In addition, your landlord must also ensure that repairs to such facilities are done within reasonable time. In fact, once you have notified them of an issue, they must conduct the repair within 10 days. If they don’t, you may be able to break the lease immediately and without penalty.
3. The landlord is harassing you.
You have a right to enjoy your rented premises in peace and quiet. If your landlord is harassing you or violating your privacy, you may be able to use that as a legal justification to end your lease.
The following are examples of landlord harassment.
- Entering your rented property without proper notice. Under Alaska laws, a landlord must always notify their tenant 24 hours before the intended entry.
- Sexually harassing you, like making an unwelcome sexual advance.
- Making a false accusation against you.
- Refusing to make repairs when you request him/her to do.
- Withholding amenities that have been promised in the lease.
Ideally, make sure to always document the harassment and take steps to protect yourself. If possible, for instance, take photos or videos of the harassment. You may also contact a local housing authority or tenant advocacy group for help.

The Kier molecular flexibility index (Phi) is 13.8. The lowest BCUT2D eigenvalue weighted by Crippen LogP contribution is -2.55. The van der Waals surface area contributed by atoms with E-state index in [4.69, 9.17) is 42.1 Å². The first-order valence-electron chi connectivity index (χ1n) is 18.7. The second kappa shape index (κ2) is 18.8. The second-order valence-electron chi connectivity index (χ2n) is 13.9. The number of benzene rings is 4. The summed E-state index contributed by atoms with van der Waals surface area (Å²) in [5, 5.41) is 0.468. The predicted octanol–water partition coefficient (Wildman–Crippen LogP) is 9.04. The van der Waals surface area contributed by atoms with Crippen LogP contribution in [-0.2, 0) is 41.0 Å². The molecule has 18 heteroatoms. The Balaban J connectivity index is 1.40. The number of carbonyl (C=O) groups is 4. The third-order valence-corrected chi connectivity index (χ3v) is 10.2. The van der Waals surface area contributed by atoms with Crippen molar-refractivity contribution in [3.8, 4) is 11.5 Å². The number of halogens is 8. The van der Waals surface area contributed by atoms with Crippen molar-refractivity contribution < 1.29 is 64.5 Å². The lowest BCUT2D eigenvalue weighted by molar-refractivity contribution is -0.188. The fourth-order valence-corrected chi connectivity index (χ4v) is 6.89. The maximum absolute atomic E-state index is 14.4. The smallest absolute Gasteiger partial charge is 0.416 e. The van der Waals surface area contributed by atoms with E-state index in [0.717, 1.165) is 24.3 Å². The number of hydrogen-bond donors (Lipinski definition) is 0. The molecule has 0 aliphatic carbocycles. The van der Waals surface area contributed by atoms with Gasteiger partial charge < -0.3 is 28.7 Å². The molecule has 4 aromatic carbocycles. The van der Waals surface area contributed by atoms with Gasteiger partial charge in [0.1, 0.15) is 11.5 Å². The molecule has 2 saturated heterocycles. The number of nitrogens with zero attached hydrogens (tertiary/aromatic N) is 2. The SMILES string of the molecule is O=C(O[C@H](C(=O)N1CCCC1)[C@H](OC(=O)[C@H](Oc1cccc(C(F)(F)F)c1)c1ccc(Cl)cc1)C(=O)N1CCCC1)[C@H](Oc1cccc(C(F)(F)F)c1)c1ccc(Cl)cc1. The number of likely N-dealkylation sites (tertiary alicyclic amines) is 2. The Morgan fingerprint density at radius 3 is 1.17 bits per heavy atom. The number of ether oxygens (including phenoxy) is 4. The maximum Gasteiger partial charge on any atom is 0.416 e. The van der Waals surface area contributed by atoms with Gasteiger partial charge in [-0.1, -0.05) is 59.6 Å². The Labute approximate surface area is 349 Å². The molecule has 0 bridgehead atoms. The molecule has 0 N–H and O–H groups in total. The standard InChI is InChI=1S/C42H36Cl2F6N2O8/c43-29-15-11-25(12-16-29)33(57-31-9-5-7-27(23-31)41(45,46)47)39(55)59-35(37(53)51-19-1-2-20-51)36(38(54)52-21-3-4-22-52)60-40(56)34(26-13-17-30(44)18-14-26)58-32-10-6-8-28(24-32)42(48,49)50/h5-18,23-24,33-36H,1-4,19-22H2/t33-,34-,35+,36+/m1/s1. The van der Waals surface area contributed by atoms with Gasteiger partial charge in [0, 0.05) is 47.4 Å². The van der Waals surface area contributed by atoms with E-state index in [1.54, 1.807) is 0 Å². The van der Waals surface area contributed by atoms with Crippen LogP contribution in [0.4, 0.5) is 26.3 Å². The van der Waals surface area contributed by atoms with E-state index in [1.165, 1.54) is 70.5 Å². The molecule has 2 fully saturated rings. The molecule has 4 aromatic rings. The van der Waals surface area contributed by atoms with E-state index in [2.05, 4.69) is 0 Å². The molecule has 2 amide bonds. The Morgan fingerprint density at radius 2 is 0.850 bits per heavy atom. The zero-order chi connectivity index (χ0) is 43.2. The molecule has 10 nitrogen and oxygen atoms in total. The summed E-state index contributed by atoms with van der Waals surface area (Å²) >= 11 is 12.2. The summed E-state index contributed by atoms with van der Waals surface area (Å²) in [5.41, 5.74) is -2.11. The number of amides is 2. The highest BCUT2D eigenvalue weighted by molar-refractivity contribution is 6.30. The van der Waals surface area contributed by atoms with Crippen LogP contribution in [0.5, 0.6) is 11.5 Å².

Other Justified Reasons for Breaking Your Lease in Alaska
In addition to the aforementioned reasons, you may still be able to break your lease legally for any of the following reasons.
- If the landlord violates the term of the agreement, such as raising rent illegally.
- Failing to provide the required disclosures before you move in.
- If you become disabled.
- If you become a domestic violence victim.
Unjustified Reasons for Breaking a Lease in Alaska
Some reasons, however, won’t be enough to unbind you from your contractual lease obligations. The following are examples of such reasons.
- You want to move in with your lover.
- You are looking to relocate elsewhere for work or school.
- You bought a home.
- You no longer like the landlord or the neighbors.
- You lost your job.
If you break your lease for any of these reasons, your landlord may still require you to pay all rent remaining under the lease. This could be a significant amount, especially if your lease is still new.
As a renter in Alaska, it’s important to know both the justified and unjustified reasons for breaking a lease. This way, you’ll know what to do to avoid potentially hefty financial or legal repercussions.
Disclosure: The content herein isn’t a substitute for advice from a professional attorney. It’s only meant to serve educational purposes. If you have a specific question, kindly seek expert attorney services.
Sources: https://casetext.com, https://www.uscourts.gov/services-forms/bankruptcy/bankruptcy-basics/servicemembers-civil-relief-act-scra, https://codes.findlaw.com/ak/title-34-property/ak-st-sect-34-03-100.html, https://law.justia.com/codes/alaska/2011/title34/chapter34-03/sec-34-03-060/,
Hi, I’m Kelvin Nielsen, an experienced landlord and accomplished real estate lawyer. My focus is on answering your questions about renting in the hopes of making your life as a renter or a landlord a bit easier.